Why Bitcoin’s Block Size Crisis Is Actually A Good Thing

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bitcoin-cryptocurrency

By David Seaman

The Bitcoin block size debate and ensuing community chaos seem to have come out of almost nowhere, but if you’ve been following the math, such a discussion was arguably overdue.

According to data collected by TradeBlock and cited on CoinDesk, average block size has jumped from approximately 125KB to 425KB since 2013.

And more important, since the start of 2015 about 3% of the time normal, non-malicious transactions experience confirmation delays due to not fitting in the next available block.

So clearly this is not a completely frivolous topic that the community has become fixated on, instead it’s a crucial infrastructure decision.

Some in the community believe Bitcoin is becoming too visible and important–especially now that the R3 blockchain exploration deal with 9 of the world’s largest banks has been made public — to let questions like “will our blocks soon be full and transactions rejected?” linger in the air, with complete uncertainty as to the answer.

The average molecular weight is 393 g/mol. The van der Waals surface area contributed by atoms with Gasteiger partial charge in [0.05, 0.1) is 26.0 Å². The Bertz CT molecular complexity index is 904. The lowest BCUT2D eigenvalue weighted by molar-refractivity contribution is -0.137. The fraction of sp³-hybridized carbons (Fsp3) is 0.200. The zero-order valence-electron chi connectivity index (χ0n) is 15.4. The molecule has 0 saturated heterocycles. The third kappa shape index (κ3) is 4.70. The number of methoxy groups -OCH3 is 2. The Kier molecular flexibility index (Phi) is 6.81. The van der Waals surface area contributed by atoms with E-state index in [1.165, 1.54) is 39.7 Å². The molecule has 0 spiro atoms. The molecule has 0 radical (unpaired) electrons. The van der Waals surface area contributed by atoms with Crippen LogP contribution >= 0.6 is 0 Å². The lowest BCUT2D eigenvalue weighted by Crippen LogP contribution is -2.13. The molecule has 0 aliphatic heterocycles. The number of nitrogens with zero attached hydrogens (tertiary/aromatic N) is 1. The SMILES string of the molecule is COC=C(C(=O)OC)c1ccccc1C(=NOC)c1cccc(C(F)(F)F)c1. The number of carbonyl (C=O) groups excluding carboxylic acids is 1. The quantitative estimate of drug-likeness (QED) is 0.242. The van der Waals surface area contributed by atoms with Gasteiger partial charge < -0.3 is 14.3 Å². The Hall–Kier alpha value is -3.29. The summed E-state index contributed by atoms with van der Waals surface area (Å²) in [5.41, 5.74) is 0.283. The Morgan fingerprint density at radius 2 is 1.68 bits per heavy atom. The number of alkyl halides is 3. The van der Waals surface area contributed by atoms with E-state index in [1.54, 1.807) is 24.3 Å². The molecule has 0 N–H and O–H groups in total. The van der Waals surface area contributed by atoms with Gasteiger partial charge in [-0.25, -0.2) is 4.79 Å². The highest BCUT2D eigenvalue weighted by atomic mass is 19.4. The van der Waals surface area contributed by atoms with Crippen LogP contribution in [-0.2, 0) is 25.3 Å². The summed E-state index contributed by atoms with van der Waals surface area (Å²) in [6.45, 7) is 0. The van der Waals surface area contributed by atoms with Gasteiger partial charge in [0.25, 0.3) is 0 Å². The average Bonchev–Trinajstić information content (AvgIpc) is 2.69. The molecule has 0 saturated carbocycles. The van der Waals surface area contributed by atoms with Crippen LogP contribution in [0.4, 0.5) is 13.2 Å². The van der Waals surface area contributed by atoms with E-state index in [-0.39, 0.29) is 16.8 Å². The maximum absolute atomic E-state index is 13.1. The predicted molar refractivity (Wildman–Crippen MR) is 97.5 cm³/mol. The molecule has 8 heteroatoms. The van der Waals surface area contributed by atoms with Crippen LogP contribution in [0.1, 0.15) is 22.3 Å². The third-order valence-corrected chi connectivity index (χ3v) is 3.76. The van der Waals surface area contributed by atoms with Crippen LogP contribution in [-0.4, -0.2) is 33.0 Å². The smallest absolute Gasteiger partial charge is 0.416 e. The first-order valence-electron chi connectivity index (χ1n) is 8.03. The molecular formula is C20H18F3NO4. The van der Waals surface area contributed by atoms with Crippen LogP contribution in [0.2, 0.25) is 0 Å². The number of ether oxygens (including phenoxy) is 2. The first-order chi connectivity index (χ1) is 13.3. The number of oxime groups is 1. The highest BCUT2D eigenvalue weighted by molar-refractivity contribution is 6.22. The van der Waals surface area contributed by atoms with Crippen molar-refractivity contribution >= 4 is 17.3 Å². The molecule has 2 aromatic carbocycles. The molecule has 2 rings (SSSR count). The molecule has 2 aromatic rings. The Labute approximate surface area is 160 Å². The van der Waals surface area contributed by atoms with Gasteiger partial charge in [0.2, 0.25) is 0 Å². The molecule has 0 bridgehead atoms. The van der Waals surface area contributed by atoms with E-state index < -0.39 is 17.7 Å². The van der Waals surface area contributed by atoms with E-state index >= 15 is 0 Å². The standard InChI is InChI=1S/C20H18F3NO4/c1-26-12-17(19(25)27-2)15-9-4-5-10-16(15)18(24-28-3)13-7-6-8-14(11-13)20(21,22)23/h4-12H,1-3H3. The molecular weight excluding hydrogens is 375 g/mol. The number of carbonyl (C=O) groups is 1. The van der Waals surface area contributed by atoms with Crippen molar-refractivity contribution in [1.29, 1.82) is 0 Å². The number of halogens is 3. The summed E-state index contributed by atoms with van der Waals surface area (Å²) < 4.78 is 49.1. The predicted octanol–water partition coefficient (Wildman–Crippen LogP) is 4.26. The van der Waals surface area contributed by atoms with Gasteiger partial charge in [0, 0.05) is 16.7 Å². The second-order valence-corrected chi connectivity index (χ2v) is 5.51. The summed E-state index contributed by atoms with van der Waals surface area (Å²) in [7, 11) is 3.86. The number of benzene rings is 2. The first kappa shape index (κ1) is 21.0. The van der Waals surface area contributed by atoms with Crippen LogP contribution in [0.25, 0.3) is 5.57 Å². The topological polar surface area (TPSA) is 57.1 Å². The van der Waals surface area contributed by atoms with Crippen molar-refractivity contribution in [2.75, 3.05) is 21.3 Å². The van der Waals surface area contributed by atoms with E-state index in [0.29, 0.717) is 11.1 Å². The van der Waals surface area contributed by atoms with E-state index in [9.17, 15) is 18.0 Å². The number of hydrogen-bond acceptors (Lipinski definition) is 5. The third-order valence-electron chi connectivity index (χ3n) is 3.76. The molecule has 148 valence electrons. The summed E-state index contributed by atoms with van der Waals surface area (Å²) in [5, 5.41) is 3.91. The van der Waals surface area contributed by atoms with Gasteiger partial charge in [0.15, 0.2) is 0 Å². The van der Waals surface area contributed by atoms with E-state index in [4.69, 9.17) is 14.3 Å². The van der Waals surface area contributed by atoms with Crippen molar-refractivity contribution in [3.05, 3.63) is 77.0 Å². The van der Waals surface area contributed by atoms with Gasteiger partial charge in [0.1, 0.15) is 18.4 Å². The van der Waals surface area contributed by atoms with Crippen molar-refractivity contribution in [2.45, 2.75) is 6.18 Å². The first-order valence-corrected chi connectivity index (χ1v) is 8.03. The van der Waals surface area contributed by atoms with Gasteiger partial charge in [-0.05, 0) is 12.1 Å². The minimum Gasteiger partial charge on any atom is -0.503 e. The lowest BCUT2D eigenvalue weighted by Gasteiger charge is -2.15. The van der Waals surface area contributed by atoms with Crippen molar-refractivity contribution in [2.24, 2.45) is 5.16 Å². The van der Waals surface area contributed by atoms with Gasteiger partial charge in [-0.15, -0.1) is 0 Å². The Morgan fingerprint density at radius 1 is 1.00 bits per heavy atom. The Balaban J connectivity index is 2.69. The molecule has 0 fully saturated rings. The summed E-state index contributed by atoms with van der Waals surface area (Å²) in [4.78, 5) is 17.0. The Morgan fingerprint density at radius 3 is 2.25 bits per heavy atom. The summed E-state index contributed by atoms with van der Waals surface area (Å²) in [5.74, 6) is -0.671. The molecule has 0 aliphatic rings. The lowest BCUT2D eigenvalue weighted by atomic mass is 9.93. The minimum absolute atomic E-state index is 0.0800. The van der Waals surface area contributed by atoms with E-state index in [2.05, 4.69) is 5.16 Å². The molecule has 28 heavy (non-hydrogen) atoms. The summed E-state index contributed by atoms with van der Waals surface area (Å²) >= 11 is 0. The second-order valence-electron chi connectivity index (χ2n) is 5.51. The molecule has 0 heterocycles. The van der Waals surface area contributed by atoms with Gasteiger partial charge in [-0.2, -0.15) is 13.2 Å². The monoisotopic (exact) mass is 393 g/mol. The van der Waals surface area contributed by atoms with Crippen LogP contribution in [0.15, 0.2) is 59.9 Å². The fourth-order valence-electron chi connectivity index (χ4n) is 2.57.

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The Bitcoin XT fork, favored by Gavin Andresen, would raise Bitcoin’s existing 1 MB limit to 8 MB limit, with additional limit increases every two years into the 2030s to account for expected advances in computer hardware and transaction volume.

It is worth noting Bitcoin’s block size limit as originally designed was 36 MB, scaled down to 1 MB during its second year as an anti-spam and anti-DDoS measure. So there doesn’t appear to be anything ideologically impure about raising the block size, most of the community bitterness springs from whether the move is technically impure… in other words, is this a bad engineering decision?